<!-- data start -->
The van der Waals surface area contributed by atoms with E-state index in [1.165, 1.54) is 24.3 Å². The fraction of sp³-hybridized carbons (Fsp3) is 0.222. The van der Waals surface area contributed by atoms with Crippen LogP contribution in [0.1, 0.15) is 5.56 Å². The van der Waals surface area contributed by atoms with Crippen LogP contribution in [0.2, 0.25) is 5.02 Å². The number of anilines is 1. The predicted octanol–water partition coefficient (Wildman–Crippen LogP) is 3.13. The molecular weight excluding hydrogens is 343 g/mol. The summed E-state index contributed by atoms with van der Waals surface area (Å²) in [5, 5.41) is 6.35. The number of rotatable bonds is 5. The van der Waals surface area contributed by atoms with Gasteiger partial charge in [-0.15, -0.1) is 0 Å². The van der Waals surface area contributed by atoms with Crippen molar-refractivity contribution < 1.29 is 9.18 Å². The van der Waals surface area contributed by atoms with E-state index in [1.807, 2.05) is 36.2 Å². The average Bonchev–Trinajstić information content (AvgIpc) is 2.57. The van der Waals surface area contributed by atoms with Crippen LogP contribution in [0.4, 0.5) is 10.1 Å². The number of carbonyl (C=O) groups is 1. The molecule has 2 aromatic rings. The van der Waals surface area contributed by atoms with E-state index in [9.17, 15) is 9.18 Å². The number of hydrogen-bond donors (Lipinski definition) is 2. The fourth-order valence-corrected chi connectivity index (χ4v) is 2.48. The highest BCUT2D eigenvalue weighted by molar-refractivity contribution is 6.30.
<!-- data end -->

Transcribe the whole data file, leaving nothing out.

The van der Waals surface area contributed by atoms with E-state index in [1.165, 1.54) is 24.3 Å². The fraction of sp³-hybridized carbons (Fsp3) is 0.222. The van der Waals surface area contributed by atoms with Crippen LogP contribution in [0.1, 0.15) is 5.56 Å². The van der Waals surface area contributed by atoms with Crippen LogP contribution in [0.2, 0.25) is 5.02 Å². The number of anilines is 1. The predicted octanol–water partition coefficient (Wildman–Crippen LogP) is 3.13. The molecular weight excluding hydrogens is 343 g/mol. The summed E-state index contributed by atoms with van der Waals surface area (Å²) in [5, 5.41) is 6.35. The number of rotatable bonds is 5. The van der Waals surface area contributed by atoms with Gasteiger partial charge in [-0.15, -0.1) is 0 Å². The van der Waals surface area contributed by atoms with Crippen molar-refractivity contribution < 1.29 is 9.18 Å². The van der Waals surface area contributed by atoms with E-state index in [1.807, 2.05) is 36.2 Å². The average Bonchev–Trinajstić information content (AvgIpc) is 2.57. The van der Waals surface area contributed by atoms with Crippen LogP contribution in [0.4, 0.5) is 10.1 Å². The number of carbonyl (C=O) groups is 1. The molecule has 2 aromatic rings. The van der Waals surface area contributed by atoms with E-state index in [9.17, 15) is 9.18 Å². The number of hydrogen-bond donors (Lipinski definition) is 2. The fourth-order valence-corrected chi connectivity index (χ4v) is 2.48. The highest BCUT2D eigenvalue weighted by molar-refractivity contribution is 6.30.